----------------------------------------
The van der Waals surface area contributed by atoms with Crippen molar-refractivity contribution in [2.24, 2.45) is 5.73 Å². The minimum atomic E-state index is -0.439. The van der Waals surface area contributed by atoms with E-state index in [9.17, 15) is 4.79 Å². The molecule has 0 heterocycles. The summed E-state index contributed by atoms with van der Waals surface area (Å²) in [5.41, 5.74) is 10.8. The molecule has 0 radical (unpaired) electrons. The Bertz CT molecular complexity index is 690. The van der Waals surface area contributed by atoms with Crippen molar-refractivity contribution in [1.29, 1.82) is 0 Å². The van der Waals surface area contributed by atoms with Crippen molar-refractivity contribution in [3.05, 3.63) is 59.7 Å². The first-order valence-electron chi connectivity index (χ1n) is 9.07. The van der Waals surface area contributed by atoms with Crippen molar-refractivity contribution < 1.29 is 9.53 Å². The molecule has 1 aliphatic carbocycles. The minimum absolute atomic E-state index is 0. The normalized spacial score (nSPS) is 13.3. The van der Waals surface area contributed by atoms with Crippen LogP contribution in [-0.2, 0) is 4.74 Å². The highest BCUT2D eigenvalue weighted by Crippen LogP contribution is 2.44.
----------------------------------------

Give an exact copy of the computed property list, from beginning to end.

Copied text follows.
The van der Waals surface area contributed by atoms with Crippen molar-refractivity contribution in [2.24, 2.45) is 5.73 Å². The minimum atomic E-state index is -0.439. The van der Waals surface area contributed by atoms with E-state index in [9.17, 15) is 4.79 Å². The molecule has 0 heterocycles. The summed E-state index contributed by atoms with van der Waals surface area (Å²) in [5.41, 5.74) is 10.8. The molecule has 0 radical (unpaired) electrons. The Bertz CT molecular complexity index is 690. The van der Waals surface area contributed by atoms with Crippen molar-refractivity contribution in [1.29, 1.82) is 0 Å². The van der Waals surface area contributed by atoms with Crippen molar-refractivity contribution in [3.05, 3.63) is 59.7 Å². The first-order valence-electron chi connectivity index (χ1n) is 9.07. The van der Waals surface area contributed by atoms with Crippen molar-refractivity contribution < 1.29 is 9.53 Å². The molecule has 1 aliphatic carbocycles. The minimum absolute atomic E-state index is 0. The normalized spacial score (nSPS) is 13.3. The van der Waals surface area contributed by atoms with Crippen LogP contribution in [-0.2, 0) is 4.74 Å². The highest BCUT2D eigenvalue weighted by Crippen LogP contribution is 2.44.